What inspired me? I'm not sure. I don't know why I thought to crochet rather than cross-stitch, which I had started doing again. I was deep in a new relationship, in love for the first time in my life, and after the initial "I just want to sit next to you, breathe when you breathe" stage was waning, I thought I could craft and still breathe when he breathed. And so I do. I think I wanted to make him something, it was coming on towards winter and growing cold. We live in the North Georgia mountains and I knew that it was going to get plenty cold. An afghan would be the perfect thing to make, plus it was something for us, something practical. The two afghans I had, my first post-high school attempt (too small) and the granny square (yeah right, you can stick your knees through the spaces where it is pulling apart) just didn't enthuse me. New yarn and shiny hooks did though.

My sweetheart is very encouraging, and over the next year I learned to read a pattern, how to get pretty darn close to gauge, how to make hats and baby blankets, how to mile-a-minute my way through the evenings, and most importantly, I learned (drum roll please) how to crochet!! Soon enough the women at work wanted me to teach them, wanted me to make things for them. My family remembered that I once promised gifts so I'm doing my best to catch up. And I love it. Three years of steady crocheting has improved my skill and technique, I'm not as nervous to attempt new things and love the thrill of success.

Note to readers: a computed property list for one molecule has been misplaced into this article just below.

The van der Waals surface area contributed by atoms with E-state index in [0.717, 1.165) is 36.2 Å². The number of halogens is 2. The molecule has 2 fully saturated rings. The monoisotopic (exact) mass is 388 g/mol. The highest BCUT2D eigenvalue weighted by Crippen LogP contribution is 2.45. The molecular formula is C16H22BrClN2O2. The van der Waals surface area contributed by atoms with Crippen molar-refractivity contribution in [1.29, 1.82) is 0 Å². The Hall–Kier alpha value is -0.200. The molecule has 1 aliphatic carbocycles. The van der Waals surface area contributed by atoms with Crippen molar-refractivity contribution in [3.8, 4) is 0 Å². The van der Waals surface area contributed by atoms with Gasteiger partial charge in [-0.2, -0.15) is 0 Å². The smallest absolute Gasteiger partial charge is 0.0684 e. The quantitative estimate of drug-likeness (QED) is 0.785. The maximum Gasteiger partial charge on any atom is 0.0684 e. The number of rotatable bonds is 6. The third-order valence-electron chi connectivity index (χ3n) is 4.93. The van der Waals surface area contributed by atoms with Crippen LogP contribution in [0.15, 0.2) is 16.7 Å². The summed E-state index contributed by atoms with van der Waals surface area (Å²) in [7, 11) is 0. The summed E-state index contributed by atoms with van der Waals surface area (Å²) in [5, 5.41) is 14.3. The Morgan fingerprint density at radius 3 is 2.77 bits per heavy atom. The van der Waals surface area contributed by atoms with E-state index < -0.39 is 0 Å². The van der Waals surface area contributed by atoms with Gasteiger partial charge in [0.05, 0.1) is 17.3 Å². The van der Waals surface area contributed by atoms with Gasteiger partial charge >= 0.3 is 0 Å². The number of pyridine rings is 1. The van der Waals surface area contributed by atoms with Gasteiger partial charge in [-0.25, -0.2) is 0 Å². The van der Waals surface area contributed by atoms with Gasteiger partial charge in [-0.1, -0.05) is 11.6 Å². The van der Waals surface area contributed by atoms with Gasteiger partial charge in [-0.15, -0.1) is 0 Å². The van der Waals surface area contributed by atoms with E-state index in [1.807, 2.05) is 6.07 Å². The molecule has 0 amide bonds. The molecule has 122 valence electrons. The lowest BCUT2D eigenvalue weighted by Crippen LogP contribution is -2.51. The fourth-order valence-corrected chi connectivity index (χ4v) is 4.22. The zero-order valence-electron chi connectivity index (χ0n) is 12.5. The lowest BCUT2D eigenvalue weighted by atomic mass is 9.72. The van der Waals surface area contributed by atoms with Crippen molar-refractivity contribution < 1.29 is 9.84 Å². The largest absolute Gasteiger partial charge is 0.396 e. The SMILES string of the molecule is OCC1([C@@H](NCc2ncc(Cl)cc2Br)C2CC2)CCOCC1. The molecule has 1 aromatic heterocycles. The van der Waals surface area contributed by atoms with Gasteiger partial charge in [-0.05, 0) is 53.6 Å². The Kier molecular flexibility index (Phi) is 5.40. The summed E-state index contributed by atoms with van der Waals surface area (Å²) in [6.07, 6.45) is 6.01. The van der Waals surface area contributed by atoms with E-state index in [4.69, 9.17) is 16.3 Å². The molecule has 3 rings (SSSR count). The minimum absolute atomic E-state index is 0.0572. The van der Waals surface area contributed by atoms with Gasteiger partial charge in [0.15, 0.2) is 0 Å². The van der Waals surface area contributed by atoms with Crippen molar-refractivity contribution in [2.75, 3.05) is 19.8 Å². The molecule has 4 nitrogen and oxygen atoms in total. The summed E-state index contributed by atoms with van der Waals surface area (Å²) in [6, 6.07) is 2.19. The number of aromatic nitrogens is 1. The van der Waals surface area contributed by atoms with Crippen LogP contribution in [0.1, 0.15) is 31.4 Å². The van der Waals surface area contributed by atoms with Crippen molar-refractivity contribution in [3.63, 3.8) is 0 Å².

I love that some people are finding it "hip" to play with yarn now. It's nice to be able to talk to people about it. I think I understand how hard it is to pick up something new, and how long it can take to have it become a part of you. I don't claim to have been crocheting since I was a teenager, or since graduating high school, or even since that pitiful granny square afghan six years ago. Only for the last three years. But the desire was there much longer than the latest trend, the urge to create was deeper than the latest magazine on the newsstand.

I love what I do.

I think I've always wanted to play with yarn. I'm still the only person in my family to crochet, and nobody actively knits. Someday, maybe, I'll inspire one of my cousins to pick up a hook and try. And who knows, maybe someday they will realize how comfortable that hook can be in their hand, how nice the yarn feels sliding through their fingers. I hope so.